peacenik wackos are a beleaguered minority, even on campus."
Thomas Nephew comments in his blog
To headline this with "The kids are all right" is incredible for a
paper by grownups for grownups. [...] I know, BB guns are not likely
to injure people--but to those blowing it off, imagine if your
son's or daughter's eyes were involved. Why should these protesters
have to wonder if that's a BB gun or not someone's pointing at them?
Why should these protesters have to fear anything at all in
expressing their political opinions? Why should a leading national
newspaper encourage the yahoos who are doing this? With all due
sympathy for the Wall Street Journal on a terrible day for them,
this is writing they should be ashamed of.
What Nephew said. I haven't seen much I agree with from the current
round of college anti-war protestors. But the reason I'm for a
militant response to fundamentalist murderers is that I'm opposed to the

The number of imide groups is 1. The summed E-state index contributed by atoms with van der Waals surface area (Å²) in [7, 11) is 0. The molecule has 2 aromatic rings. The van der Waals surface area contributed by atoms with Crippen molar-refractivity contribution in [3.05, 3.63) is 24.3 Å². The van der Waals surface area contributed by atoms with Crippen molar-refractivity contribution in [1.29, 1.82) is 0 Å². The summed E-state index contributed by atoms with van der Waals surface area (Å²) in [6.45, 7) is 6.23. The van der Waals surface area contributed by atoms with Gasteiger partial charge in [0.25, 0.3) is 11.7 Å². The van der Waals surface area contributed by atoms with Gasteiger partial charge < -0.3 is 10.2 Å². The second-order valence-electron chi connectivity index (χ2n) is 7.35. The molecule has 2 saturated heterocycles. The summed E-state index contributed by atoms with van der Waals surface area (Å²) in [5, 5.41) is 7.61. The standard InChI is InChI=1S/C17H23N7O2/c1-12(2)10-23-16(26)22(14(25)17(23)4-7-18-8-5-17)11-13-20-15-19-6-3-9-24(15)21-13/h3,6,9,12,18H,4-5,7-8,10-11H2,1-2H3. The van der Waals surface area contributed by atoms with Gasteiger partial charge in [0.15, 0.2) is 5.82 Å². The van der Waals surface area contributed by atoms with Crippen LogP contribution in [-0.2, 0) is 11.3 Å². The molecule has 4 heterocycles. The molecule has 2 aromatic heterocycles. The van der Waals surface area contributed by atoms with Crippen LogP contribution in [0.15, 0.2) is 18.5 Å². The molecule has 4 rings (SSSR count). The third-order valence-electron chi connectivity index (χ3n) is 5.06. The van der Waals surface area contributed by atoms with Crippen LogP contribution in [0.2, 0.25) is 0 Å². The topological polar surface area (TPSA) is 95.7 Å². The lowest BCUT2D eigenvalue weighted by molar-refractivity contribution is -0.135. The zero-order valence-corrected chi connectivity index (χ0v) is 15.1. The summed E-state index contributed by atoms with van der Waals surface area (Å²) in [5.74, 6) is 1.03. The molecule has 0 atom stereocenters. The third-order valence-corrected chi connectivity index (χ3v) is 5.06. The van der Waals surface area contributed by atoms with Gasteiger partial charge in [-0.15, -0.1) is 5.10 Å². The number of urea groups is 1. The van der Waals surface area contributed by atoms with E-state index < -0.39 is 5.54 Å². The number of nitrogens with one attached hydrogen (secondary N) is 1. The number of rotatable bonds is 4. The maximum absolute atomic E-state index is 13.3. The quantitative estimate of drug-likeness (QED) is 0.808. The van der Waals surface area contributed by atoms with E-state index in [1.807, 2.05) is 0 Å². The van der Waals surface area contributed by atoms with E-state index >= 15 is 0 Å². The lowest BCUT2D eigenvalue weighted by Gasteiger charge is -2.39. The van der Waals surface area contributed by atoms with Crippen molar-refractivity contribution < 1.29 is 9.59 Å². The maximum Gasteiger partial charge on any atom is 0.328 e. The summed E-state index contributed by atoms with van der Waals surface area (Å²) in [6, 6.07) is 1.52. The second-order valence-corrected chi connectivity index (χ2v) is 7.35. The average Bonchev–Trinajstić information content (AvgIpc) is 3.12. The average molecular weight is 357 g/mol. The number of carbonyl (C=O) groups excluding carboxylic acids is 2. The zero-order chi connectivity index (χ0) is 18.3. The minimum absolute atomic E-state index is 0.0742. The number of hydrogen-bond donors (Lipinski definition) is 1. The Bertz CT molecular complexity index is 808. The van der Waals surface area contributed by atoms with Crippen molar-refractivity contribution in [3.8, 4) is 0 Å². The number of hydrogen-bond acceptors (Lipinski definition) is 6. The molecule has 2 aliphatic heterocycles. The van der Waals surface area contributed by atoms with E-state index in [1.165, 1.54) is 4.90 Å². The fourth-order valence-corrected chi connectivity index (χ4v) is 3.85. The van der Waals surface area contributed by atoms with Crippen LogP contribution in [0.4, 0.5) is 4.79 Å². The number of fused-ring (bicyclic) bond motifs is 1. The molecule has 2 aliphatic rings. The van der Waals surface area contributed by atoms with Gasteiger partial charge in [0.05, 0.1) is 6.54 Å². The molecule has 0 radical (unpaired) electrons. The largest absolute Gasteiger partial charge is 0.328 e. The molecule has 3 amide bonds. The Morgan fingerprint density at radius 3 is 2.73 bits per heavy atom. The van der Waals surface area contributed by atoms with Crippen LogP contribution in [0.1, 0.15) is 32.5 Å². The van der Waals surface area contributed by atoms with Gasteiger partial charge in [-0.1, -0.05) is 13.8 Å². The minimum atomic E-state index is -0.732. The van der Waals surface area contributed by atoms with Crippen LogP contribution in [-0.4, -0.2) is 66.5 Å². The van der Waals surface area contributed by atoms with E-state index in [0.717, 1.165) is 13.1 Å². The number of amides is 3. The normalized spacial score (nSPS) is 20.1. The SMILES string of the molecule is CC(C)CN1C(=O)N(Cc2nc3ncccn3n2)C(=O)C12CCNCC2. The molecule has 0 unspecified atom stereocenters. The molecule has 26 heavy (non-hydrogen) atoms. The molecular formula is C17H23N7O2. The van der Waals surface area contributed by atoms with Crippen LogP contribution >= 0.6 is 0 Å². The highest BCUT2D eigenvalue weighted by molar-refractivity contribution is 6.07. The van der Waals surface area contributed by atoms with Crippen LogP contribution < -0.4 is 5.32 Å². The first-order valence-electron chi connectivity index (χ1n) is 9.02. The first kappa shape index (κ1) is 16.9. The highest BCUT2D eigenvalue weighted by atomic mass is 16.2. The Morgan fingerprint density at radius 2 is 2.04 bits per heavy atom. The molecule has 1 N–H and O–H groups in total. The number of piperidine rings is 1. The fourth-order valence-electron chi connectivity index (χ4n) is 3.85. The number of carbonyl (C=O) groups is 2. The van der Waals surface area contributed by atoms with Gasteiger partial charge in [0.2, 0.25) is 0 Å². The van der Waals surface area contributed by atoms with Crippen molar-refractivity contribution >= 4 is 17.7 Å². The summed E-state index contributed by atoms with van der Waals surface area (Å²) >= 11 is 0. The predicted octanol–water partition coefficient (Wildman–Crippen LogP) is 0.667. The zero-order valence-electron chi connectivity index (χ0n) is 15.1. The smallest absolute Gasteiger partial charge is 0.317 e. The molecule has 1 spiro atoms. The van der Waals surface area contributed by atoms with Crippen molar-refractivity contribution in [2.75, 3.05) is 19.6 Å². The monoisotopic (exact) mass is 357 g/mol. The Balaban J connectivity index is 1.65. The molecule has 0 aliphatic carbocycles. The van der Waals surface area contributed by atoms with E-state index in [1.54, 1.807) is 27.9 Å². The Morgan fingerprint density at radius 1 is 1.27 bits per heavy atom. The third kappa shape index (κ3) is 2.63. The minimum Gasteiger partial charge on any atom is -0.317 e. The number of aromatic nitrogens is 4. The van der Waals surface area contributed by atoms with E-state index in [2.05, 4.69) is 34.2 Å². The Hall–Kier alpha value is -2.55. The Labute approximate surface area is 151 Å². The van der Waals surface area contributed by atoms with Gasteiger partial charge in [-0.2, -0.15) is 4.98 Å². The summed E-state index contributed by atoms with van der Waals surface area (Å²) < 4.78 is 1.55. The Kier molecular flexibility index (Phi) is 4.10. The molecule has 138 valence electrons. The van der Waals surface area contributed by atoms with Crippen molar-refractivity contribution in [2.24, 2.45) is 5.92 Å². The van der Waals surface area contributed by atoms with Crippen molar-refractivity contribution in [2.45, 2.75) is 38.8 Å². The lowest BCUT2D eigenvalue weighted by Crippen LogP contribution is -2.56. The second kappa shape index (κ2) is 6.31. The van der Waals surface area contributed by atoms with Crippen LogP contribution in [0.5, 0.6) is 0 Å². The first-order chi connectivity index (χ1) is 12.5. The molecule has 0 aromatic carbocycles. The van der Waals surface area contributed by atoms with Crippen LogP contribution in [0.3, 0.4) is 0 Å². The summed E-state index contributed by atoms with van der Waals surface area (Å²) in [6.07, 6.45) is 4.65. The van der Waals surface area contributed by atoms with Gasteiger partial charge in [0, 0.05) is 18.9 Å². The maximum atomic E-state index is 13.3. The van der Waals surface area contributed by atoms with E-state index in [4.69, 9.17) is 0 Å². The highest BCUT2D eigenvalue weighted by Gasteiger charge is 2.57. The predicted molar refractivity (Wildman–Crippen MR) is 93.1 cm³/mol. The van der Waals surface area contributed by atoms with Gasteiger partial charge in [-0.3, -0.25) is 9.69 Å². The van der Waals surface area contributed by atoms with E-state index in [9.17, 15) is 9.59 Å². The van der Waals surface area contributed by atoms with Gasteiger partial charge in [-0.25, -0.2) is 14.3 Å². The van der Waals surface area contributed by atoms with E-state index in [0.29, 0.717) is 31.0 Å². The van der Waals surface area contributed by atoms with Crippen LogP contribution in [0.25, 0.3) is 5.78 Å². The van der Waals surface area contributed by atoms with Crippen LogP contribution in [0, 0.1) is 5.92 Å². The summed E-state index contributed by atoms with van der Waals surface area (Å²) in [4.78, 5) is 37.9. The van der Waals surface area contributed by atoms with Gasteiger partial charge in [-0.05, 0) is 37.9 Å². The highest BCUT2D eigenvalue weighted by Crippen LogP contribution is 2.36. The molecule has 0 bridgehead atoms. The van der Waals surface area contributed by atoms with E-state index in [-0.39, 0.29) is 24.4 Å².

idea that it's OK to assault people merely because they disagree with
you. If the Wall Street Journal wants to establish that they
belong in the same moral category as Osama bin Laden, well, clarity is a
good thing. Meanwhile, I'll take even the flakiest student antiwar
protestor over this kind of braying declaration that might makes right.
[9:50 AM | permanent link]:
More on Japan:
(1) Via the comments of an attendee reported by a mutual friend, I
gather that the biggest subject of conversation at Davos was, not
terrorism or Islamic fundamentalism, but "the black hole of Japan and
how everything's going to be sucked in there someday."
(2) Michael Weholt writes to recommend Dogs and
Demons: Tales from the Dark Side of Japan by Alex Kerr.
[I]n the 1980s American states, beginning with Maine, began one by